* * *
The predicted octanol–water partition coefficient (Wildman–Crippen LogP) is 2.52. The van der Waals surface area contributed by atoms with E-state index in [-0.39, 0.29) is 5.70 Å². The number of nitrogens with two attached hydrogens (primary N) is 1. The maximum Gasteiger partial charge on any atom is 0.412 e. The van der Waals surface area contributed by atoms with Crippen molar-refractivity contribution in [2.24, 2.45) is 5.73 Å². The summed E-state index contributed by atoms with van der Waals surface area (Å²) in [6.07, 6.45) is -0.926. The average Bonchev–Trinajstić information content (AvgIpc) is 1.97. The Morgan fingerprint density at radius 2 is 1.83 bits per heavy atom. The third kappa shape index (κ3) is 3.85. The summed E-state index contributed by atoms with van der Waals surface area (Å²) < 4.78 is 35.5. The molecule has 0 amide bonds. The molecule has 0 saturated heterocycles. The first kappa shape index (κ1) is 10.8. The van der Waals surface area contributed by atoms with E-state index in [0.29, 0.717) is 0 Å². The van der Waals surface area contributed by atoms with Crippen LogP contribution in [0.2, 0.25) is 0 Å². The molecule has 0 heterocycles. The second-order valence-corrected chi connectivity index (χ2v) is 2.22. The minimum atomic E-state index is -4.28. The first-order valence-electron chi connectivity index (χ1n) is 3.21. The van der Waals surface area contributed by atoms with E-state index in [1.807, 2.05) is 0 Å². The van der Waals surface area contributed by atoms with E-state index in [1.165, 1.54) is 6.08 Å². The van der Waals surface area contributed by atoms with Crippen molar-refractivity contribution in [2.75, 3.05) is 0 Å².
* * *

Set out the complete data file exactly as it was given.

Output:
The predicted octanol–water partition coefficient (Wildman–Crippen LogP) is 2.52. The van der Waals surface area contributed by atoms with E-state index in [-0.39, 0.29) is 5.70 Å². The number of nitrogens with two attached hydrogens (primary N) is 1. The maximum Gasteiger partial charge on any atom is 0.412 e. The van der Waals surface area contributed by atoms with Crippen molar-refractivity contribution in [2.24, 2.45) is 5.73 Å². The summed E-state index contributed by atoms with van der Waals surface area (Å²) in [6.07, 6.45) is -0.926. The average Bonchev–Trinajstić information content (AvgIpc) is 1.97. The Morgan fingerprint density at radius 2 is 1.83 bits per heavy atom. The third kappa shape index (κ3) is 3.85. The summed E-state index contributed by atoms with van der Waals surface area (Å²) < 4.78 is 35.5. The molecule has 0 amide bonds. The molecule has 0 saturated heterocycles. The first kappa shape index (κ1) is 10.8. The van der Waals surface area contributed by atoms with E-state index in [0.29, 0.717) is 0 Å². The van der Waals surface area contributed by atoms with Crippen LogP contribution in [0.2, 0.25) is 0 Å². The molecule has 0 heterocycles. The second-order valence-corrected chi connectivity index (χ2v) is 2.22. The minimum atomic E-state index is -4.28. The first-order valence-electron chi connectivity index (χ1n) is 3.21. The van der Waals surface area contributed by atoms with E-state index in [1.807, 2.05) is 0 Å². The van der Waals surface area contributed by atoms with E-state index in [1.165, 1.54) is 6.08 Å². The van der Waals surface area contributed by atoms with Crippen molar-refractivity contribution in [2.75, 3.05) is 0 Å².